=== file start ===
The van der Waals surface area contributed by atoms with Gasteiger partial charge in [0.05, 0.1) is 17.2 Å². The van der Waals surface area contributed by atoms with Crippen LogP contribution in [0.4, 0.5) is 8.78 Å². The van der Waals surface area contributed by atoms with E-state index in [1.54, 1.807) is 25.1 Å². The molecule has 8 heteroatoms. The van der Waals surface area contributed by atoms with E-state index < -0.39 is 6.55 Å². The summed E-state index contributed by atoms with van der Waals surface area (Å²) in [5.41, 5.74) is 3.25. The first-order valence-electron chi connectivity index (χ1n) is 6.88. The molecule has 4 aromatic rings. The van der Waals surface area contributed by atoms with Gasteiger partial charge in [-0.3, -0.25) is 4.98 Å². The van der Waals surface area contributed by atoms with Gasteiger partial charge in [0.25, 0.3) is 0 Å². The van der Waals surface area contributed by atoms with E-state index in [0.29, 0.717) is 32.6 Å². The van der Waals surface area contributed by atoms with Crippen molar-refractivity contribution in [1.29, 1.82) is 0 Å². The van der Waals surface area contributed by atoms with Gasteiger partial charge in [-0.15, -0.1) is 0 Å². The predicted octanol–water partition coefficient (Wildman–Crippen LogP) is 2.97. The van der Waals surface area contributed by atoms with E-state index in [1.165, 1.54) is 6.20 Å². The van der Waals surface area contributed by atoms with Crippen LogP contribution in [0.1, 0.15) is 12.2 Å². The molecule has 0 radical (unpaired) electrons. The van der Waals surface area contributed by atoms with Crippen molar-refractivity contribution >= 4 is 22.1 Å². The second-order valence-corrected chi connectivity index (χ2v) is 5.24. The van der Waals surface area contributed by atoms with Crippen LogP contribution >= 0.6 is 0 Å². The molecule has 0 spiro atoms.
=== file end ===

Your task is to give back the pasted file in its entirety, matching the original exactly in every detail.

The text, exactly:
The van der Waals surface area contributed by atoms with Gasteiger partial charge in [0.05, 0.1) is 17.2 Å². The van der Waals surface area contributed by atoms with Crippen LogP contribution in [0.4, 0.5) is 8.78 Å². The van der Waals surface area contributed by atoms with E-state index in [1.54, 1.807) is 25.1 Å². The molecule has 8 heteroatoms. The van der Waals surface area contributed by atoms with E-state index < -0.39 is 6.55 Å². The summed E-state index contributed by atoms with van der Waals surface area (Å²) in [5.41, 5.74) is 3.25. The first-order valence-electron chi connectivity index (χ1n) is 6.88. The molecule has 4 aromatic rings. The van der Waals surface area contributed by atoms with Gasteiger partial charge in [-0.3, -0.25) is 4.98 Å². The van der Waals surface area contributed by atoms with Gasteiger partial charge in [0.25, 0.3) is 0 Å². The van der Waals surface area contributed by atoms with E-state index in [0.29, 0.717) is 32.6 Å². The van der Waals surface area contributed by atoms with Crippen molar-refractivity contribution in [1.29, 1.82) is 0 Å². The van der Waals surface area contributed by atoms with Gasteiger partial charge in [-0.15, -0.1) is 0 Å². The predicted octanol–water partition coefficient (Wildman–Crippen LogP) is 2.97. The van der Waals surface area contributed by atoms with E-state index in [1.165, 1.54) is 6.20 Å². The van der Waals surface area contributed by atoms with Crippen LogP contribution in [0.1, 0.15) is 12.2 Å². The molecule has 0 radical (unpaired) electrons. The van der Waals surface area contributed by atoms with Crippen molar-refractivity contribution >= 4 is 22.1 Å². The second-order valence-corrected chi connectivity index (χ2v) is 5.24. The van der Waals surface area contributed by atoms with Crippen LogP contribution >= 0.6 is 0 Å². The molecule has 0 spiro atoms.